Blood pressure was measured using the standardized mercury sphygmomanometer with cuff of suitable size. It was measured on the right arm after the participant was sitting quietly for 5 min. Two readings were obtained, and the average was recorded. Systolic blood pressure (SBP) was determined by the onset of the “tapping” korotkoff sounds (K1), while the fifth korotkoff sound (K5), or the disappearance of korotkoff sounds, as the definition of diastolic blood pressure (DBP). The mean values of blood pressure were measured and corrected for age and sex in the form of centile and compared with US National Childhood Blood Pressure standards [24]. The blood pressure percentiles were determined accordingly.

Blood sampling and biochemical analysis

Venous blood samples were obtained in the morning by venipuncture after 12-h overnight fasting to measure serum lipid profile [triglycerides (TG), total cholesterol (TC) and high density lipoprotein (HDL) by ELIZA technique. The blood samples were left to clot; sera were separated by centrifugation for 10 min at 5000 rpm then stored at –80 °C until assays. Plasma concentrations of total cholesterol [25], triglycerides [26], and high-density lipoprotein-cholesterol (HDL-C) [27], were measured using commercially available kits provided by STANBIO Laboratory Inc. (1261 North Main Street Boerne Texas 78006 USA). LDL-C was calculated according to an equation developed by Friedewald et al. [28] as follows:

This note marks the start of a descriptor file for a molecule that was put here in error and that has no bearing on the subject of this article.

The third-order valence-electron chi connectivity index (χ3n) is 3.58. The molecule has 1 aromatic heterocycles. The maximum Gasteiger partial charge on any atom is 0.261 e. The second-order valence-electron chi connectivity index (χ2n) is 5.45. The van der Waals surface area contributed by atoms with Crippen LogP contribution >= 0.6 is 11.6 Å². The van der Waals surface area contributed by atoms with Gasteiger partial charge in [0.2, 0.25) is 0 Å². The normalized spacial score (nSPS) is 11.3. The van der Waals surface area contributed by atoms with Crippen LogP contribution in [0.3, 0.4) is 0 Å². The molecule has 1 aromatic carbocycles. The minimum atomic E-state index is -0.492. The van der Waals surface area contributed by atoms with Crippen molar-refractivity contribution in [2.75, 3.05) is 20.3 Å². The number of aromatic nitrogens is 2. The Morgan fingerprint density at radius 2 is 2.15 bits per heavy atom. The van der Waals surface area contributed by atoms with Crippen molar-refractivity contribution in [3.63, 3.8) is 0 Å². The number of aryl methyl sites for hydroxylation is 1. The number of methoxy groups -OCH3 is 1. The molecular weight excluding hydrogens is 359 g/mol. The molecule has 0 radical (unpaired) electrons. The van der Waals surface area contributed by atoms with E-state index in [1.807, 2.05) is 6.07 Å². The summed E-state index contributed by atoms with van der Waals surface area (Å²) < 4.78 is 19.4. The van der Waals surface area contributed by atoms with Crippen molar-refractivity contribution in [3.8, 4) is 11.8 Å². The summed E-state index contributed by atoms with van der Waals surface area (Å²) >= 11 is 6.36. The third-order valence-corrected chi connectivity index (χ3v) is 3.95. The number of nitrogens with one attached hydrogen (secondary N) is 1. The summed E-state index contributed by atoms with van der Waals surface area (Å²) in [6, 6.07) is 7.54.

$$ \mathrm{LDL}-\mathrm{C}=\mathrm{Total}\ \mathrm{cholesterol}-\mathrm{Triglycerides}/5+\mathrm{HDL}-\mathrm{C} $$

Fasting Plasma Glucose (FPG) on a venous clotted sample type centrifuged and the serum was isolated by the device (Beckman, Synchron chemical system CK5). Fasting was defined as no caloric intake for at least 8 h [29].

Statistical analysis

All values were expressed as mean value ± SD. Two tailed student t-test was used to compare between the groups. Correlation between the different parameters was tested by Pearson test. P values <0.05 were considered statistically significant. SPSS window software version 17.0 (SPSS Inc. Chicago, IL, USA, 2008) was used.


Table 1 showed the mean ± SD of age, weight, height, BMI and blood pressure, of obese adolescents’ males and females under the study. The mean age of the participated in the study was 15.84 and 15.62 year for males and females respectively, with insignificant differences. Significant differences were found between both sexes in the mean values of the body weight, height and diastolic blood pressure (DBP), where males were taller and had higher DBP, and females had heavier weight.

Table 1 Mean ± SD of Age, Weight, Height and BMI, of obese adolescent under the study

Table 2 showed the number and percent distribution of the studied sample according to their blood pressure. The percent of the prehypertensive boys was 42.86%, while it was 38.80% for girls. No hypertensive cases were recorded among our sample.

Table 2 Distribution of the obese adolescents under study according to Blood pressure levels

Table 3 showed the mean age, anthropometric and biochemical parameters of the males and females of the studied sample. The mean values of the weight, DBP, (TC), LDC-C and TG of the prehypertensive boys and girls were significantly higher, while HDL-C concentration was lower compared to their controls.